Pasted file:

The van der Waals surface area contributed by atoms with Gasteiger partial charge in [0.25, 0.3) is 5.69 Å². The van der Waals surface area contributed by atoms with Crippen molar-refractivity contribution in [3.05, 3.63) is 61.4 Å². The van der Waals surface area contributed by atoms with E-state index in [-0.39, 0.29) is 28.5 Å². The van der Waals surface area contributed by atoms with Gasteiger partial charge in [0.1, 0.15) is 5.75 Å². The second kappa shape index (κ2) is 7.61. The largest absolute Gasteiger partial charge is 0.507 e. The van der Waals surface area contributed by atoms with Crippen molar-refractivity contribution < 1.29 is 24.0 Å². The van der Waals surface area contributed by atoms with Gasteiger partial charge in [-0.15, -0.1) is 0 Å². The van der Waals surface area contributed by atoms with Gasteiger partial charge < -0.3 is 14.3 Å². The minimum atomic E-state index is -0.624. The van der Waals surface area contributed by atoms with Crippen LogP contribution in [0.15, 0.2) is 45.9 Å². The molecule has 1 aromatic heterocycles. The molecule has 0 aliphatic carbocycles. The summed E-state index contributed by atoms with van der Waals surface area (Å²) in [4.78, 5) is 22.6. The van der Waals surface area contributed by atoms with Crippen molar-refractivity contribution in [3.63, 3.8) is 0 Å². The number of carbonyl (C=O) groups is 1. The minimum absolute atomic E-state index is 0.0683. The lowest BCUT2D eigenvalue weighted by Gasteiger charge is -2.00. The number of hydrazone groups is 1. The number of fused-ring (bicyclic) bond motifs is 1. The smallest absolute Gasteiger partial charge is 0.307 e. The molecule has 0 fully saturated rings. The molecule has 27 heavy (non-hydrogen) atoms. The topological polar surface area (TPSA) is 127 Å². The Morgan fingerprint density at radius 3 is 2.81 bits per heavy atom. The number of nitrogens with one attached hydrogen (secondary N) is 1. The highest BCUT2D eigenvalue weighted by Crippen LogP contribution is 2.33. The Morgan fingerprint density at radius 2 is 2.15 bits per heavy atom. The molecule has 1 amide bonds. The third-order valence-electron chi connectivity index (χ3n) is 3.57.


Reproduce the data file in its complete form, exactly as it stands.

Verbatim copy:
The van der Waals surface area contributed by atoms with Gasteiger partial charge in [0.25, 0.3) is 5.69 Å². The van der Waals surface area contributed by atoms with Crippen molar-refractivity contribution in [3.05, 3.63) is 61.4 Å². The van der Waals surface area contributed by atoms with E-state index in [-0.39, 0.29) is 28.5 Å². The van der Waals surface area contributed by atoms with Gasteiger partial charge in [0.1, 0.15) is 5.75 Å². The second kappa shape index (κ2) is 7.61. The largest absolute Gasteiger partial charge is 0.507 e. The van der Waals surface area contributed by atoms with Crippen molar-refractivity contribution < 1.29 is 24.0 Å². The van der Waals surface area contributed by atoms with Gasteiger partial charge in [-0.15, -0.1) is 0 Å². The van der Waals surface area contributed by atoms with Gasteiger partial charge < -0.3 is 14.3 Å². The minimum atomic E-state index is -0.624. The van der Waals surface area contributed by atoms with Crippen LogP contribution in [0.15, 0.2) is 45.9 Å². The molecule has 1 aromatic heterocycles. The molecule has 0 aliphatic carbocycles. The summed E-state index contributed by atoms with van der Waals surface area (Å²) in [4.78, 5) is 22.6. The van der Waals surface area contributed by atoms with Crippen molar-refractivity contribution in [3.63, 3.8) is 0 Å². The number of carbonyl (C=O) groups is 1. The minimum absolute atomic E-state index is 0.0683. The lowest BCUT2D eigenvalue weighted by Gasteiger charge is -2.00. The number of hydrazone groups is 1. The number of fused-ring (bicyclic) bond motifs is 1. The smallest absolute Gasteiger partial charge is 0.307 e. The molecule has 0 fully saturated rings. The molecule has 27 heavy (non-hydrogen) atoms. The topological polar surface area (TPSA) is 127 Å². The Morgan fingerprint density at radius 3 is 2.81 bits per heavy atom. The number of nitrogens with one attached hydrogen (secondary N) is 1. The highest BCUT2D eigenvalue weighted by Crippen LogP contribution is 2.33. The Morgan fingerprint density at radius 2 is 2.15 bits per heavy atom. The molecule has 1 amide bonds. The third-order valence-electron chi connectivity index (χ3n) is 3.57.